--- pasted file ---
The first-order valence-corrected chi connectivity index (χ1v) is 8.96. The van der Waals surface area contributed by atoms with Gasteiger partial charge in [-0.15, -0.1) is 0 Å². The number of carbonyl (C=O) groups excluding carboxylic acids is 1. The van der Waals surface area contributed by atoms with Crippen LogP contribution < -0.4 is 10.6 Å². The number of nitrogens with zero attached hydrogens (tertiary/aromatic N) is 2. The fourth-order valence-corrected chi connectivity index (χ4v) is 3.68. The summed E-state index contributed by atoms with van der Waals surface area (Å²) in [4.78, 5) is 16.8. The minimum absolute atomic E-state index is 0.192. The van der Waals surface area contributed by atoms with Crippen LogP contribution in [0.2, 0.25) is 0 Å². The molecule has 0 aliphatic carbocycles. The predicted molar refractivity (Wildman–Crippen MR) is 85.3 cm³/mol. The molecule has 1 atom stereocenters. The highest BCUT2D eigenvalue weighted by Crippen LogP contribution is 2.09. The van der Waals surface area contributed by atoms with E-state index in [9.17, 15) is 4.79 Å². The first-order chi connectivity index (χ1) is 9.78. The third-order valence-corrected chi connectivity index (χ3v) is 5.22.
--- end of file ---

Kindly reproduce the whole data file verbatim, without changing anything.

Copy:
The first-order valence-corrected chi connectivity index (χ1v) is 8.96. The van der Waals surface area contributed by atoms with Gasteiger partial charge in [-0.15, -0.1) is 0 Å². The number of carbonyl (C=O) groups excluding carboxylic acids is 1. The van der Waals surface area contributed by atoms with Crippen LogP contribution < -0.4 is 10.6 Å². The number of nitrogens with zero attached hydrogens (tertiary/aromatic N) is 2. The fourth-order valence-corrected chi connectivity index (χ4v) is 3.68. The summed E-state index contributed by atoms with van der Waals surface area (Å²) in [4.78, 5) is 16.8. The minimum absolute atomic E-state index is 0.192. The van der Waals surface area contributed by atoms with Crippen LogP contribution in [0.2, 0.25) is 0 Å². The molecule has 0 aliphatic carbocycles. The predicted molar refractivity (Wildman–Crippen MR) is 85.3 cm³/mol. The molecule has 1 atom stereocenters. The highest BCUT2D eigenvalue weighted by Crippen LogP contribution is 2.09. The van der Waals surface area contributed by atoms with E-state index in [9.17, 15) is 4.79 Å². The first-order chi connectivity index (χ1) is 9.78. The third-order valence-corrected chi connectivity index (χ3v) is 5.22.